History of the Irish Terrier
Legend has it that there was no room on the Ark for Irish Terriers so the pair simply swam alongside. Others have sworn that there were references to Irish Terriers in ancient Irish manuscripts. Some have even suggested that the Irish was featured as a red dog with a green head in an Egyptian funeral cortege painted several hundreds of years ago. All this may be fact, fiction or unabashed blarney.
More modern claims cite to the Black and Tan Terrier and the noble Irish Wolfhound. James Brabazon dispatched all conjecture regarding origin when he wrote in 1922, “It does not require any strain on the imagination to conclude that the Irish Terrier far from owing anything to any other variety might justly take its place as the father of many of the sub-divisions of the Terrier tribe ...”
Long before the advent of dog shows, the Irish Terrier was integral to the agrarian life in both Northern and Southern Ireland. While there were some differences in appearance between the two regions, breeding the very best farm dog fixed the type and formed the character that perseveres to this day.
The Irish had to be the all purpose dog to win favor with people of limited financial means. He was expected to guard, hunt, and serve as a steadfast family companion.
He was ferocious when required to be and fierce in battle. He was to be equally at home after rabbit or fox on land, badger and otter in the water and rats – anywhere. It was vital that he could differentiate these from the animals found on the farm. In the field he protected crops and not just potatoes! He was agile enough to dispatch even birds intent on doing damage to tender fruit bushes and trees. He was to possess remarkable stamina, quickness, keen awareness, good humor and abundant intelligence. He was to be comforting, clever and competent. In short he was bred to be – and is – the quintessential pal.
It has been noted by more than one commentator that the forbearance and faithfulness to family (especially children) is not usually found in a dog so game and independent. Yet the Irish has that capacity and more.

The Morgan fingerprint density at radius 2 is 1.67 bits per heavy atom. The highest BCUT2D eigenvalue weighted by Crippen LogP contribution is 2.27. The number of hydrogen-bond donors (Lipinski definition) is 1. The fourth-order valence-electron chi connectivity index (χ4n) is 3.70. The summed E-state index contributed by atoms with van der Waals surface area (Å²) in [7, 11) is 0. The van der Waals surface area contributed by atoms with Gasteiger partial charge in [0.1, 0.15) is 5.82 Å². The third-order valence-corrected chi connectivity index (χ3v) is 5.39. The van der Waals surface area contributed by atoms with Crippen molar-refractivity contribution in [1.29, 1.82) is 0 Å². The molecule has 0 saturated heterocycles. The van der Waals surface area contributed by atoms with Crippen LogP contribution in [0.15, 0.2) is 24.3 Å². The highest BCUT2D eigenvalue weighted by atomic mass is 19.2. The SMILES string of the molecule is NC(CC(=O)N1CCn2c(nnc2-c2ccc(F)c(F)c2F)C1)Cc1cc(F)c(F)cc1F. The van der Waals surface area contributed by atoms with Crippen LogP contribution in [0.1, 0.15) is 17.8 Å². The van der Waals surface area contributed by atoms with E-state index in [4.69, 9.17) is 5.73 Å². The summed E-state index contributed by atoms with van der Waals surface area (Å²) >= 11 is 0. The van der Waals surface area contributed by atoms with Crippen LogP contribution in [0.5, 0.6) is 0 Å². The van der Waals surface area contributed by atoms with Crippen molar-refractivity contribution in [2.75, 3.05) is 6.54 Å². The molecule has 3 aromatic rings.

It has been a regular fixture in the dog show world since 1873 when “Daisy” broke onto the Dublin scene. The Irish Terrier Club was formed in Dublin in 1879. It was soon followed by other “Breed Societies” throughout the UK. By 1905 the breed was so strong in the UK that a magazine devoted entirely to it was founded. The Irish Terrier Review was published quarterly for some years thereafter.
The breed has enjoyed selective popularity in America since the 1870’s. The first Irish Terrier class at Westminster was held in 1881 with an entry of four. By 1891 the entry increased to thirty! The Irish Terrier Club of America was founded in 1896 and was recognized by the AKC in 1897. Ours was one of the first twenty clubs to gain delegate representation in the American Kennel Club.
The work of early breeders on our shores succeeded in maintaining popularity well through the 30’s, 40’s and 50’s. This was an important element in breed history since during this period, economic and political circumstances in the UK and Europe led to a decline in the breed. In America, popularity spread from the east coast to the rest of the country. Today there are 4 regional clubs (soon to be 5), a small but dedicated group of breeders and enthusiasts in nearly all of our 50 states and Canada.
The reckless, heedless pluck the Irishman persistently displays has earned him the nickname “Daredevil.” It is said that our breed tends to the pugnacious. But if you live with one you quickly see that the Irish does not really fight more than other dogs – he just enjoys it more!
The Irish have served valiantly as messengers in both World Wars and its abundant attributes have been celebrated in art, literature and poetry. Its irrepressible roguishness has enhanced many an advertisement through the years.
There is no doubt that the Irish Terrier is deserving of the affection and respect his supporters shower upon him. His is a rich history – even if it’s only about 141 years old!
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